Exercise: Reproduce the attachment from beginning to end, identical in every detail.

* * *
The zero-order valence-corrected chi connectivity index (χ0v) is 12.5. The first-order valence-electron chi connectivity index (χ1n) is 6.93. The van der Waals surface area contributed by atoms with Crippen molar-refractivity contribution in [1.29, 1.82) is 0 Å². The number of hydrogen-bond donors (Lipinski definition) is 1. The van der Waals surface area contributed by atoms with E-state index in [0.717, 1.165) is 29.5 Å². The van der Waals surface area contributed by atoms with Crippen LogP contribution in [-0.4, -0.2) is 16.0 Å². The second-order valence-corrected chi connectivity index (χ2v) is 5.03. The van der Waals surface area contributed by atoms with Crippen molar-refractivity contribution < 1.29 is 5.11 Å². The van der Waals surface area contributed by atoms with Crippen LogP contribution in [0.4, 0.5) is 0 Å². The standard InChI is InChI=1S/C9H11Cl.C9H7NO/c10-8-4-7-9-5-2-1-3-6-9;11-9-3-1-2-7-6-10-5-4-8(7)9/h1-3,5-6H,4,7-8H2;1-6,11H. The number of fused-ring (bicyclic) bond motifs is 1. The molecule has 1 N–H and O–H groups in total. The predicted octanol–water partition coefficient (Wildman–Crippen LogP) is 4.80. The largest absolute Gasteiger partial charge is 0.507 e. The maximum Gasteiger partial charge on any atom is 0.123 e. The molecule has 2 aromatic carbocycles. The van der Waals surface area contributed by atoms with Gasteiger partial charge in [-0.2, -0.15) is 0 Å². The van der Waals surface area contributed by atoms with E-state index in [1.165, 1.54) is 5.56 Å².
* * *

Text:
The zero-order valence-corrected chi connectivity index (χ0v) is 12.5. The first-order valence-electron chi connectivity index (χ1n) is 6.93. The van der Waals surface area contributed by atoms with Crippen molar-refractivity contribution in [1.29, 1.82) is 0 Å². The number of hydrogen-bond donors (Lipinski definition) is 1. The van der Waals surface area contributed by atoms with E-state index in [0.717, 1.165) is 29.5 Å². The van der Waals surface area contributed by atoms with Crippen LogP contribution in [-0.4, -0.2) is 16.0 Å². The second-order valence-corrected chi connectivity index (χ2v) is 5.03. The van der Waals surface area contributed by atoms with Crippen molar-refractivity contribution < 1.29 is 5.11 Å². The van der Waals surface area contributed by atoms with Crippen LogP contribution in [0.4, 0.5) is 0 Å². The standard InChI is InChI=1S/C9H11Cl.C9H7NO/c10-8-4-7-9-5-2-1-3-6-9;11-9-3-1-2-7-6-10-5-4-8(7)9/h1-3,5-6H,4,7-8H2;1-6,11H. The number of fused-ring (bicyclic) bond motifs is 1. The molecule has 1 N–H and O–H groups in total. The predicted octanol–water partition coefficient (Wildman–Crippen LogP) is 4.80. The largest absolute Gasteiger partial charge is 0.507 e. The maximum Gasteiger partial charge on any atom is 0.123 e. The molecule has 2 aromatic carbocycles. The van der Waals surface area contributed by atoms with Gasteiger partial charge in [-0.2, -0.15) is 0 Å². The van der Waals surface area contributed by atoms with E-state index in [1.165, 1.54) is 5.56 Å².